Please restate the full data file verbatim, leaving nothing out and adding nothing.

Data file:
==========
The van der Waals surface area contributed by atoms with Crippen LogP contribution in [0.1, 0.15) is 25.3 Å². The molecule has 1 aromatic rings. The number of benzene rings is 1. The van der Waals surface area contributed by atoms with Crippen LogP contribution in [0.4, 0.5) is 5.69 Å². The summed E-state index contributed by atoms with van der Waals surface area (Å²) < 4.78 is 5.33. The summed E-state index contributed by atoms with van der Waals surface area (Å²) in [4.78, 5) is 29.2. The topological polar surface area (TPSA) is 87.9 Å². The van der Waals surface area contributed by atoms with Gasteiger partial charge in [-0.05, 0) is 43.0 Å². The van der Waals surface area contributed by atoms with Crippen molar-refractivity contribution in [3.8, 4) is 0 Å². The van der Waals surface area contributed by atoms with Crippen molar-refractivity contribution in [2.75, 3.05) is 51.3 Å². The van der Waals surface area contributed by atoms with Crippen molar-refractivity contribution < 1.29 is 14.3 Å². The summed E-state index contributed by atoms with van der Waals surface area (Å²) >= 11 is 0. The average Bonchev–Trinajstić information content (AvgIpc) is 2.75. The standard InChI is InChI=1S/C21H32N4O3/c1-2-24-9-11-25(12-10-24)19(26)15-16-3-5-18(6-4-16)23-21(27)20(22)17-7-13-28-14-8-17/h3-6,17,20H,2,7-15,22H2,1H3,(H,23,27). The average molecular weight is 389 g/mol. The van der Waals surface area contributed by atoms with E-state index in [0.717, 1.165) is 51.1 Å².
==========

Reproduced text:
The van der Waals surface area contributed by atoms with Crippen LogP contribution in [0.1, 0.15) is 25.3 Å². The molecule has 1 aromatic rings. The number of benzene rings is 1. The van der Waals surface area contributed by atoms with Crippen LogP contribution in [0.4, 0.5) is 5.69 Å². The summed E-state index contributed by atoms with van der Waals surface area (Å²) < 4.78 is 5.33. The summed E-state index contributed by atoms with van der Waals surface area (Å²) in [4.78, 5) is 29.2. The topological polar surface area (TPSA) is 87.9 Å². The van der Waals surface area contributed by atoms with Gasteiger partial charge in [-0.05, 0) is 43.0 Å². The van der Waals surface area contributed by atoms with Crippen molar-refractivity contribution in [3.8, 4) is 0 Å². The van der Waals surface area contributed by atoms with Crippen molar-refractivity contribution in [2.75, 3.05) is 51.3 Å². The van der Waals surface area contributed by atoms with Crippen molar-refractivity contribution < 1.29 is 14.3 Å². The summed E-state index contributed by atoms with van der Waals surface area (Å²) >= 11 is 0. The average Bonchev–Trinajstić information content (AvgIpc) is 2.75. The standard InChI is InChI=1S/C21H32N4O3/c1-2-24-9-11-25(12-10-24)19(26)15-16-3-5-18(6-4-16)23-21(27)20(22)17-7-13-28-14-8-17/h3-6,17,20H,2,7-15,22H2,1H3,(H,23,27). The average molecular weight is 389 g/mol. The van der Waals surface area contributed by atoms with E-state index in [0.717, 1.165) is 51.1 Å².